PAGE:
Tie One On

by Jeff Briley, Assistant Director, Oklahoma Museum of History

Winter in Oklahoma may be well described by the Lou Reed lyric, “ You can’t depend on the worst always happening.” My son learned that cruel lesson this year in Oklahoma: Despite the setting of all children’s books, the arrival of Christmas does not necessarily equate to snow. The sled he dragged around the house for a week remains an undelivered promise of fun.

In central Oklahoma many of the implements of winter recreation repose in dusty corners in anticipation of the aberrant storm or await lashing to a roof rack for a drive elsewhere. The collections of the Museum include three objects with three things in common: 1. They are only useful in the winter. 2. Each one attests to a moment in a technological timeline. 3. Each must be attached to footwear.

I began this line of thought by walking into Museum Registrar’s office. The work table is adorned with the latest donations as museum staff document, number, and process the collections. Among artifacts donated by Susan Carpenter Pettit was a stencil kit used for marking oil storage tanks for the Prairie Pipeline Company around the time they became part of Sinclair Oil Company. What arrested my eye reclined next to the kit—a pair of B&B ice skates.


Ice skates, Barney & Berry, circa 1912
Artifact # 2009.009

During the Civil War Everett Barney was superintendent of small arms manufacture for a military contract, but at some point his mind wandered to ice-skating. This happens in Massachusetts. Barney disliked the cumbersome way that skates had to be strapped on to shoes, so he devised an all-metal skate that clamped on in one easy motion. By the end of the war Barney had set up a factory and ultimately produced up to 600,000 pair per year. Barney & Berry ice skates helped fuel recreational skating enthusiasm into the twentieth century. Susan Pettit recalls that in the 1930s, when winter iced over the ponds near Sasakwa, Oklahoma, her father would clamp on his skates and pull young Susan around in a washtub.

Ice skates have been in use for a very long time. One of the surprising discoveries in the archaeology of Viking age York, England, was the excavation of a workshop for the manufacture of ice skates.

Snowshoes, Chippewa, circa 1905
Artifact # 05567

As a transportation device, snowshoes have an even longer history. Although their use in Asia began perhaps 4,000 years ago, we tend to more closely recognize snowshoes devised by American Indians and later worn by northern hunter/trappers. The idea of snowshoeing for fun seems at least as old as the Montreal Snowshoe Club, founded in 1840. Distinguished gentleman created this organization so that they could to get together, tromp around on Saturday mornings, breathe healthful air, and discuss Canada’s future.

In 1950s Oklahoma our exposure to snowshoes tended to be limited to reading Boy’s Life magazine or watching the thrilling adventures of Sergeant Preston of the Yukon on television. In 1911 H.R. Putnam donated the Museum’s single pair of snowshoes, labeled as Chippewa, from his years of living in the northern U.S. Mr. Putnam would hardly recognize today’s recreational snowshoe, made from super-lightweight graphite, aluminum alloys, nylon, and polyester instead of wood and rawhide. In all but the most rare occasion, snowshoeing remains a sport Oklahomans go elsewhere to pursue.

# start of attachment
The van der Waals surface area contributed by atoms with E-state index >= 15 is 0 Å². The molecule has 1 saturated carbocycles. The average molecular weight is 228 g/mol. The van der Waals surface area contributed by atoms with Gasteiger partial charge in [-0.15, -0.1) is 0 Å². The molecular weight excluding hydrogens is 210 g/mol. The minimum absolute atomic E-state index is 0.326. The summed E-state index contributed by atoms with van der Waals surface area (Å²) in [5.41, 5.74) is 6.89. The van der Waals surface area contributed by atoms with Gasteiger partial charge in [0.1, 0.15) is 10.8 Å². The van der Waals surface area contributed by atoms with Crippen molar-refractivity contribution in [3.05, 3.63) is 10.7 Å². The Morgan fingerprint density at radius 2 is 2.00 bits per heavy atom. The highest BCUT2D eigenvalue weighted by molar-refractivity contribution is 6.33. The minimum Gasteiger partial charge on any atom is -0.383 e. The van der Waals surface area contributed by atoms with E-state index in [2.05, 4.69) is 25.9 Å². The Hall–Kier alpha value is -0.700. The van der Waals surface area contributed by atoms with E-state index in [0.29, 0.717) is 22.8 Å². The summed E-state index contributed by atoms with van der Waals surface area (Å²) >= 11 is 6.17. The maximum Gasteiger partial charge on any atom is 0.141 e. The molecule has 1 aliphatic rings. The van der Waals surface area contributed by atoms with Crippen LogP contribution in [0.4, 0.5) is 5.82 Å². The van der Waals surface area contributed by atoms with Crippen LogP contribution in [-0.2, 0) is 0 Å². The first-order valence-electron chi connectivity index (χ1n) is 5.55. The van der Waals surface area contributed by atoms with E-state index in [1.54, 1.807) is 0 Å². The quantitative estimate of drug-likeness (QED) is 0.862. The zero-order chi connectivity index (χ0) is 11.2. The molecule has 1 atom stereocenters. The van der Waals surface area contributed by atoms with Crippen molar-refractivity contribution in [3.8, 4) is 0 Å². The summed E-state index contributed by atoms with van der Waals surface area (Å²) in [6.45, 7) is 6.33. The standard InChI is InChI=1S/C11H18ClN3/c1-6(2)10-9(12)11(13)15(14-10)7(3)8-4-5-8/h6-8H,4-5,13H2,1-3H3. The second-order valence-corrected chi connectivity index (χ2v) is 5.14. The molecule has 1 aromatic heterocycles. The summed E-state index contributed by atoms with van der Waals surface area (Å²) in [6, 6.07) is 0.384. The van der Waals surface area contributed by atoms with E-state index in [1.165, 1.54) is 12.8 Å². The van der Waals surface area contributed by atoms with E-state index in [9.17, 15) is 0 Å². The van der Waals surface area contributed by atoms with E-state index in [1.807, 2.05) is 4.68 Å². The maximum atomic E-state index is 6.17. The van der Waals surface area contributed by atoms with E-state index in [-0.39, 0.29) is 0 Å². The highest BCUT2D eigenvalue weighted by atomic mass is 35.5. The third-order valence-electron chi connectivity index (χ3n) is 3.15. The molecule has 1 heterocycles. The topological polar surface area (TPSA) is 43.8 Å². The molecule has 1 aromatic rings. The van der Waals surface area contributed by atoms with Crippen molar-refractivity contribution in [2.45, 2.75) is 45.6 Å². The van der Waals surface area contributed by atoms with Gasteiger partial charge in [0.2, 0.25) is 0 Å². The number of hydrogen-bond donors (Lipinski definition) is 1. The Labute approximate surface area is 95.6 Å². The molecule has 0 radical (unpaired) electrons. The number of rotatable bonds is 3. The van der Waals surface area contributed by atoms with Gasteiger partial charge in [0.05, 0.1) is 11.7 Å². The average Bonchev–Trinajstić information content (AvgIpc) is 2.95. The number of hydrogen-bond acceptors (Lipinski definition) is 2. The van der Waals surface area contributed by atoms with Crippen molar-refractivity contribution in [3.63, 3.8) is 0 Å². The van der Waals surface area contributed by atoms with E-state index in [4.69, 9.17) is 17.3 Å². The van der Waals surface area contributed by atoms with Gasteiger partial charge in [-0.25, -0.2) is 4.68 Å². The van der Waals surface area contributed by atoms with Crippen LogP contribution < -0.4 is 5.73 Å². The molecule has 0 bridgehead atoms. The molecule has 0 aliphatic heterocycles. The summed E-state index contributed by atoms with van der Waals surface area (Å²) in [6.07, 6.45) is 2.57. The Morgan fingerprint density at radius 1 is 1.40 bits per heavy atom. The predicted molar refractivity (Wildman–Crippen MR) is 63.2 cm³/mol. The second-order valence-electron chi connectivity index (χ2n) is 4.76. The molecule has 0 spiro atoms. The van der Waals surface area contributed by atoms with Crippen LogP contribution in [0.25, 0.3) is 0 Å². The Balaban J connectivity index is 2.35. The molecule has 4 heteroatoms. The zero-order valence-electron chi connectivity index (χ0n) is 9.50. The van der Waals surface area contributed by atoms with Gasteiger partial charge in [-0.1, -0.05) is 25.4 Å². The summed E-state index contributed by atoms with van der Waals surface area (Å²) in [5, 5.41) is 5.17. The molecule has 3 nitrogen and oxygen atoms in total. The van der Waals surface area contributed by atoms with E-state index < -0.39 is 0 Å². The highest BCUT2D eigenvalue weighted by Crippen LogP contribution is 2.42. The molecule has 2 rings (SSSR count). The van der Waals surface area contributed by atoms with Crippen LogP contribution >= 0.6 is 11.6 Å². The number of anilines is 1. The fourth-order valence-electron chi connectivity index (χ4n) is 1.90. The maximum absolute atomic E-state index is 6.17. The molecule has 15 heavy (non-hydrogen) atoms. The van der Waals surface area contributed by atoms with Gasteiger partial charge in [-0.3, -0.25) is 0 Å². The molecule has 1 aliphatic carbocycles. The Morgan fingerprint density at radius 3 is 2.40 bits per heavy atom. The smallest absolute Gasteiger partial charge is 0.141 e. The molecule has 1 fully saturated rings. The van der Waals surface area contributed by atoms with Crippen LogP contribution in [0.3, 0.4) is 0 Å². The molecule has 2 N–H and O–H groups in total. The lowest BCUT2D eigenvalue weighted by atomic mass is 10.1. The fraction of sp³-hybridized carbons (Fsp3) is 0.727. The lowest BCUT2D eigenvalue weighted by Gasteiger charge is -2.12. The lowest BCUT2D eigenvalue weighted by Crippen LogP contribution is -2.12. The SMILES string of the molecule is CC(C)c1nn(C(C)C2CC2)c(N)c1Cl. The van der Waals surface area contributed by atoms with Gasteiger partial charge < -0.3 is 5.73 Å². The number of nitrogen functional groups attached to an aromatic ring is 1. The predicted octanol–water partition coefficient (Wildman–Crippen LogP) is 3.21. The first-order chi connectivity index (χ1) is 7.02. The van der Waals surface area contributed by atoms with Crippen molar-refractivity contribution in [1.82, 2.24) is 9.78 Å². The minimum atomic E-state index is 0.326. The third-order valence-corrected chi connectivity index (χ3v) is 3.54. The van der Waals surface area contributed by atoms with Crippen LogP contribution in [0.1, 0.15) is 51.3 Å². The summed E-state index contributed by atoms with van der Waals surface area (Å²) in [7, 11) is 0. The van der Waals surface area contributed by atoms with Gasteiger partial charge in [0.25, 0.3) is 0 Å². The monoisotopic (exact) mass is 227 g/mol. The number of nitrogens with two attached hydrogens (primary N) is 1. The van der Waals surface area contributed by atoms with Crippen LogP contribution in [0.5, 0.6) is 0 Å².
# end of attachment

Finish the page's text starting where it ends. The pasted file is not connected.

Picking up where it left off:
Today, the average winter outdoor catalog includes some sort of cleats that attach to a boot for traction on ice and snow. True mountaineering demands a secure foothold on ice, and the preferred device, a crampon, looks more like villainous apparel from a work of post-apocalyptic fiction. Strapped to the bottom of a climbing boot, a crampon is generally composed of ten steel spikes pointing down for traction and two pointing forward to stab and hold onto a vertical section of ice. The crampons in the collection of the Oklahoma Museum of History were donated years after I wore them for some general winter mountaineering in northern Wales and are of the classic simple steel variety. The latest crampons have become highly technical modernist gear to go along with the specialization of ice climbing as a sport. Today, no winter-glazed waterfall or spillway outflow is safe from climbers looking for a workout close to home.

Crampons, F. Ralling Hammerwerk, Austria, 1975
Artifact # 2001.209.007

Winter sports remain a matter of personal taste. When the temperature drops and snow makes an appearance many Oklahomans cling to indoors and think of warmer locales. For others, the same circumstances are an invitation for fun and activity. Some years, Oklahoma winter weather accommodates us all.

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